Australians are enthusiastic adopters of mobile devices such and mobile is fast emerging as the dominant channel for accessing a dizzying array of digitally delivered services.
Australian Government agencies, like businesses, are embracing the potential of mobile by adapting websites and services, such as myGov, for convenient access to more innovative and personalised services — when and where they want to.
The imperative to deploy mobile technology for government service delivery has never been greater. Mobile access matters because of its ubiquity and connectivity. These devices travel with us. They know who we are, where we are, what websites we visit, who we talk to and even how healthy we are. The combination of mobility and connectivity means this data can be shared and aggregated.
Mobile accounts for about half of all transactions online and has penetrated every aspect of daily life, from bill-paying to movie watching to information gathering. Naturally, mobile technology has the potential to greatly simplify the way Australians access, and engage with, government services.
But behind the consumer-friendly face of mobile service access lies great complexity and an unrelenting demand from users for instant gratification. Fractions of a second can make all the difference between a great user experience and a “never again” one.
[pullquote] “Increasingly, consumerisation is driving agencies to support mobile services.” [/pullquote]
“When it comes to the internet, our expectations are enormous,” said Tom Leighton, the CEO of Akamai, the global leader in digital content delivery systems. “It has to be fast. We’re just not patient with the internet, no matter how we access it. If it doesn’t show up right away, we are inclined to go elsewhere. That’s bad for business.”
It’s also a challenge for cash-strapped governments everywhere trying to leverage the digital era for better user experiences for their citizenry, while maintaining best practice privacy and security benchmarks.
Akamai constantly asks its global private and public sector customers and partners what their users expect in terms of performance. We’re a demanding lot — our expectations are set by our last “best experience”.
Akamai’s research found that 49% users expected sub two-second load times; another 30% expected one-second and a surprising 18% expect instant gratification. Perhaps it’s not so surprising when we consider performance benchmarks are set by the digerati tech giants like Google and Facebook.
For a variety of reasons, mobile slows systems and service delivery down: cellular and wi-fi network speeds are variable; the devices — phones, tablets — have screen-size limitations and processor and memory constraints; and, even by internet-time standards, the pace of technological change in the mobile space is breathtaking.
“Increasingly, consumerisation is driving agencies to support mobile services,” said John Ellis — Akamai’s chief strategist, cybersecurity — who is visiting Australia next week for briefings with senior government agency executives. “It’s an opportunity to leverage, rather than a problem to be discouraged.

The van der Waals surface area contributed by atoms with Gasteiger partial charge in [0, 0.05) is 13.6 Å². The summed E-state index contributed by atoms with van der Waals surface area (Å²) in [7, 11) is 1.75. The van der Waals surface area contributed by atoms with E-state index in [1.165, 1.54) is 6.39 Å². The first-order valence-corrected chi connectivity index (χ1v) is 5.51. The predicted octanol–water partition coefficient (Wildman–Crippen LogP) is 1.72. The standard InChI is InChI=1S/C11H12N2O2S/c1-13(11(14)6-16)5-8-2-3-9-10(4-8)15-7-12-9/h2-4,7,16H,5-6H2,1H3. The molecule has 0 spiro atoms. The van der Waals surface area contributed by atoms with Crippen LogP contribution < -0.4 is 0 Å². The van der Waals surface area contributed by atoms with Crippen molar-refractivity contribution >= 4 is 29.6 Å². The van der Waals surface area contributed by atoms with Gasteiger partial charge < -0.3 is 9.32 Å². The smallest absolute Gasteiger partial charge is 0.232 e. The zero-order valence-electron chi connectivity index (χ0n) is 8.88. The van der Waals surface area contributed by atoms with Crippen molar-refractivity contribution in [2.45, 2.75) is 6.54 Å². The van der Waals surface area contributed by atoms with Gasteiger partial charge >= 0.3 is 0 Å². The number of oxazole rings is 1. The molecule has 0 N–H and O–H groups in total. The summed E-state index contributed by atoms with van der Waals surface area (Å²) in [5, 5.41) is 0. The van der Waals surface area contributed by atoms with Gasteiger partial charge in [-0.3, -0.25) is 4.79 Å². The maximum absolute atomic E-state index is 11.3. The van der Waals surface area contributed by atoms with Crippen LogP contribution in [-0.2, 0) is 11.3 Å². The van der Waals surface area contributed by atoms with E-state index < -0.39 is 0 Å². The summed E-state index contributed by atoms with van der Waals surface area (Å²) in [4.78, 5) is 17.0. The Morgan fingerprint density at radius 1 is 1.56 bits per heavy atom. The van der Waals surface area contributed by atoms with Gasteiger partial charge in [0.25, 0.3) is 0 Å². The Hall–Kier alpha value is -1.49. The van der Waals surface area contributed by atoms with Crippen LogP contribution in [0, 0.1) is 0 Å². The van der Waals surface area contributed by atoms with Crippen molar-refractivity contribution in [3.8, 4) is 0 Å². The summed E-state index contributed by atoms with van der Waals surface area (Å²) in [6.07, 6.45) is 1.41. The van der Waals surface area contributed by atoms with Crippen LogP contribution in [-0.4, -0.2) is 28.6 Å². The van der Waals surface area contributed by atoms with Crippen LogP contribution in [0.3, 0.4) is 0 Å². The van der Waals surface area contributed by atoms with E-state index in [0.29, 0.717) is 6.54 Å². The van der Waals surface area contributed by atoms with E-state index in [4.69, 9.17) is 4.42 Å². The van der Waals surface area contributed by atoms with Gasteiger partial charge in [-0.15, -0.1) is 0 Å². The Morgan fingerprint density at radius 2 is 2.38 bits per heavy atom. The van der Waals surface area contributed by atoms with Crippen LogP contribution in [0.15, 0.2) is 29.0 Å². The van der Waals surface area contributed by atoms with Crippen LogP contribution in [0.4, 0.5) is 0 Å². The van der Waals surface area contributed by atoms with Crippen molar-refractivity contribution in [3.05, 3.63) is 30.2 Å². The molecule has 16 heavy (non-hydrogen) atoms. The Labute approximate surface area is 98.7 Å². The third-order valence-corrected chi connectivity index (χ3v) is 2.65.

“But there are many challenges that come with that; maintaining security and privacy is expected by users while minimising the degradation of web/internet performance and page load times. On top of that, CIOs and digital managers have to solve integration issues with legacy systems and establish new policies to support digital-era work practices.
“It’s very hard for the average citizen to have any sense that mobile access and delivery is just a subset, though a critical one, of a more complex omni-channel digital service delivery system. But the reality for government leaders is this: managing and responding to citizens’ expectations has been permanently reset by digitisation in the private sector.”
Since ascending to the prime ministership, Malcolm Turnbull has articulated this reality for government agencies and the private sector. It is a 21st century leadership theme to better assess and cope with complexity and competition in all its forms.
One of the drivers of United States President Barack Obama’s digital push, former White House chief information officer Vivek Kundra, talked of the importance of a citizen-first strategy on a trip to Australia earlier this year. He told The Mandarin‘s David Donaldson:
“If you look at most governments, they’re spending a lot of money on what I call systems of record — ERP [enterprise resource planning] systems, supply chains, systems centred on databases and infrastructure — yet systems in the everyday lives of citizens, their customers, are far more sophisticated.
“They can use their mobile device to book a reservation to their favourite restaurant, catch a plane anywhere on the planet, or have a car pick them up and drop them off without exchanging any cash. So how do you close that technology gap when in everyday life citizens have an app for everything, yet when they deal with their government they have to hold on the phone, submit a paper form, or wait in a long line?”
Akamai’s Ellis added: “Digital service delivery … like ‘innovation’ can be mistaken as a nebulous catchall. It is used to describe a broad category of technology, content and processes loosely related to the internet. But, it has real meaning and application depending on what agency you are, whom your constituents are, how you want to reach and engage with them and make them feel safe and secure in that engagement.
“It’s a level of both technological and market sophistication that is only increasing in intensity.”